$1 million donation received for 4 research projects

By Everett Dorma Posted: November 23, 2015 11:25 a.m.

(L-R) Dr. Lei Zhang, Dr. Kim Dorsch, Dr. Thomas Hadjistravropoulus and Holly Bardutz each received part of the $1 million from an anonymous donor to fund their research.
(L-R) Dr. Lei Zhang, Dr. Kim Dorsch, Dr. Thomas Hadjistravropoulus and Holly Bardutz each received part of the $1 million from an anonymous donor to fund their research. Photo: U of R Photography

An anonymous donor has provided $1 million to support four research projects that were selected through a call for brain research proposals process the University held in July 2015.

“Through the generous support of this anonymous philanthropist the University will be able to engage in research that has the potential to significantly improve the lives of countless people suffering from injuries and diseases affecting the brain,” says Dr. Vianne Timmons, President and Vice-Chancellor, University of Regina.

A proposal for the Exploration of neurogenesis, neuroplasticity and their impact received $300,000.  “The research will examine the impact of exercise on brain function and quality of life in older adults with an emphasis on neurogenesis, which is the ability of the brain to grow new neurons,” says Holly Bardutz, Instructor Dr. Paul Schwann Applied Health and Fitness Centre, Faculty of Kinesiology and Health Studies, who is pursuing her doctorate in the area of Human Development with a Concentration in the Area of Aging, Culture and Society.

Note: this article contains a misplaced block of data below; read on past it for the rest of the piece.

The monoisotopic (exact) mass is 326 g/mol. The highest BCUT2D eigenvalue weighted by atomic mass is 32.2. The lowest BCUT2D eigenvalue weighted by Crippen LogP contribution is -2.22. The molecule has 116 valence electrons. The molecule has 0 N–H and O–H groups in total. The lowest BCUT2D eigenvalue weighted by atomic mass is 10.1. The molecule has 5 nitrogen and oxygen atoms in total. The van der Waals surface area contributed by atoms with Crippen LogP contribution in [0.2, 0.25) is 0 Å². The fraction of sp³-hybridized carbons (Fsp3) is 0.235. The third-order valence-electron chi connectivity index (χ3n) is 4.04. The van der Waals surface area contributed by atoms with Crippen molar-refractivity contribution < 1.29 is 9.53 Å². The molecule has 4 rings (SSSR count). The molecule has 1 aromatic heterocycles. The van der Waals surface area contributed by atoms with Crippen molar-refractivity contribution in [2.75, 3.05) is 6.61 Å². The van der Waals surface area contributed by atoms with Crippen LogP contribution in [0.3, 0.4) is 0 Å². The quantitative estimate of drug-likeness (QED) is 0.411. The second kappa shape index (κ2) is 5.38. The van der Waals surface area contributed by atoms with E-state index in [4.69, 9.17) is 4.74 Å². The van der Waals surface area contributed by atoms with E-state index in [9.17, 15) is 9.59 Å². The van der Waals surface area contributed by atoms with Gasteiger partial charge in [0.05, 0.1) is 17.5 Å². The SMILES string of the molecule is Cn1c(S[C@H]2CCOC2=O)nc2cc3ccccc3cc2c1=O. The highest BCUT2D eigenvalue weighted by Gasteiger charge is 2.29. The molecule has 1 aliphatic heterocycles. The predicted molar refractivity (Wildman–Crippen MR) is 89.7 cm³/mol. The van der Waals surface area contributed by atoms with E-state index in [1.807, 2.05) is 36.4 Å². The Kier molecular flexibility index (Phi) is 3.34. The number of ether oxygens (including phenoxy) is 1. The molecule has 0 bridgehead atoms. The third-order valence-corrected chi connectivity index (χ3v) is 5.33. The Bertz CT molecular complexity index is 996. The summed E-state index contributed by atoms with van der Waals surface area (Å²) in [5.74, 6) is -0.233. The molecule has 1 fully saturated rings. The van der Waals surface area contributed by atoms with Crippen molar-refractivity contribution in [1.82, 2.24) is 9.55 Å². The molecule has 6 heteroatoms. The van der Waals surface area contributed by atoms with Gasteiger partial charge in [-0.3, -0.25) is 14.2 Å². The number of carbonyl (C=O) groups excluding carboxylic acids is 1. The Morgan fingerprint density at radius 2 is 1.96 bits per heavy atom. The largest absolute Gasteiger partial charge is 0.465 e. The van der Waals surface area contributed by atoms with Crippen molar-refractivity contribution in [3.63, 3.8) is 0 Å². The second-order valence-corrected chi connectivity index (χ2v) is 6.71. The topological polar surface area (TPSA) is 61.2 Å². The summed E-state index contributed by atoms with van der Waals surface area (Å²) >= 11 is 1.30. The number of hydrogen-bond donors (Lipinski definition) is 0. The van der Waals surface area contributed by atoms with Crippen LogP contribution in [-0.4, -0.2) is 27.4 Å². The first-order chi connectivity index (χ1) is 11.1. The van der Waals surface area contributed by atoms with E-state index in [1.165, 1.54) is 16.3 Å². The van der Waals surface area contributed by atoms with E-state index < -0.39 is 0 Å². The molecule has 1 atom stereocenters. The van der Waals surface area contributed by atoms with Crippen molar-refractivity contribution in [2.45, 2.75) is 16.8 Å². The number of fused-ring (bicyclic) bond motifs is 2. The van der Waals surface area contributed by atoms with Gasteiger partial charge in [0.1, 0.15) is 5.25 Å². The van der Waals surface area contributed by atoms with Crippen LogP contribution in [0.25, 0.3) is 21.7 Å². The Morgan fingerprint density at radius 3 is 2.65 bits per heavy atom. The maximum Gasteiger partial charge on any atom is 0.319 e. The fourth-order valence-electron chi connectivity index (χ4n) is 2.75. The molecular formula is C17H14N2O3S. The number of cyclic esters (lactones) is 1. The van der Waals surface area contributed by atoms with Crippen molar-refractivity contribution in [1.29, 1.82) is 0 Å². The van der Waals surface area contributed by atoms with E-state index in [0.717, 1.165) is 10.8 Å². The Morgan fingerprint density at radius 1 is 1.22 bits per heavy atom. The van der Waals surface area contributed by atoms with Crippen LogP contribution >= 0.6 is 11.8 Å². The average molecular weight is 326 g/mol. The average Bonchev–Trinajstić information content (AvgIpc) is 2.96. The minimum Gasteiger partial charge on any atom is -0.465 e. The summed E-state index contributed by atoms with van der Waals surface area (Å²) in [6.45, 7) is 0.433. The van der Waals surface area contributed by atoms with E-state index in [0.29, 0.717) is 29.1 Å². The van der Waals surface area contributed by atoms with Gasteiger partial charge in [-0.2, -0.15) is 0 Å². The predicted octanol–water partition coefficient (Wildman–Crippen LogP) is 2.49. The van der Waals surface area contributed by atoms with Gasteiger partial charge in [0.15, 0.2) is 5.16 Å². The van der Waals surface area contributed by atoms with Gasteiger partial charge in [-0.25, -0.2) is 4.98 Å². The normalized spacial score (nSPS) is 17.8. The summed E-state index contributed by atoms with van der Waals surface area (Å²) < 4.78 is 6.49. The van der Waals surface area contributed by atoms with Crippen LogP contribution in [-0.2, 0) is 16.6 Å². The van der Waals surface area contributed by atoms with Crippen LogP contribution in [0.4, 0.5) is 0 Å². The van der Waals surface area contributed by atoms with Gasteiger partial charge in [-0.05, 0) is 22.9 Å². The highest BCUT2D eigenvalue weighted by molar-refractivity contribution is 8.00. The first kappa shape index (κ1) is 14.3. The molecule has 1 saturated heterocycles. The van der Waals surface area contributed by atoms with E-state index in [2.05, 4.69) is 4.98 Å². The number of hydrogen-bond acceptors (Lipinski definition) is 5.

A proposal for the establishment of the Unit for Innovation in Dementia Care received $250,000. “The Unit will be a leader for innovation in dementia care by facilitating the training of highly qualified personnel supporting the continuing education of health professionals and the implementation of evidence-based clinical protocols, “ says Dr. Thomas Hadjistravropoulos, Research Chair in Aging and Health and Professor of Psychology in the Faculty of Arts.

A proposal for the Study of attention using multiple object tracking received $225,000.  “This research into cognitive-perceptual enhancement through multiple object tracking training using NeuroTracker Systems (new 3D multiple object tracking computer systems) will help improve performance in people with attention deficits due to injury or disease as well as in healthy individuals,” says Dr. Kim Dorsch, Professor Sports Psychology Laboratory, Faculty of Kinesiology and Health Studies.

A proposal for the Non-invasive stimulation of the brain to treat neurological diseases received $225,000.  “The research will explore the brain’s reaction patterns to determine how electronic brain stimulation works to treat chronic pain, depression and Parkinson’s,” says Dr. Lei Zhang, Assistant Professor Electronic Systems Engineering, Faculty of Engineering and Applied Science.

“The Integrated health: equity, disease and prevention research cluster is a significant area of focus for the University and this donation will allow us to build on our strengths in this area,” Dr. David Malloy, Vice-President (Research), University of Regina.

For information on the University of Regina’s commitment to research that has impact visit: http://www.uregina.ca/strategic-plan/index.html.

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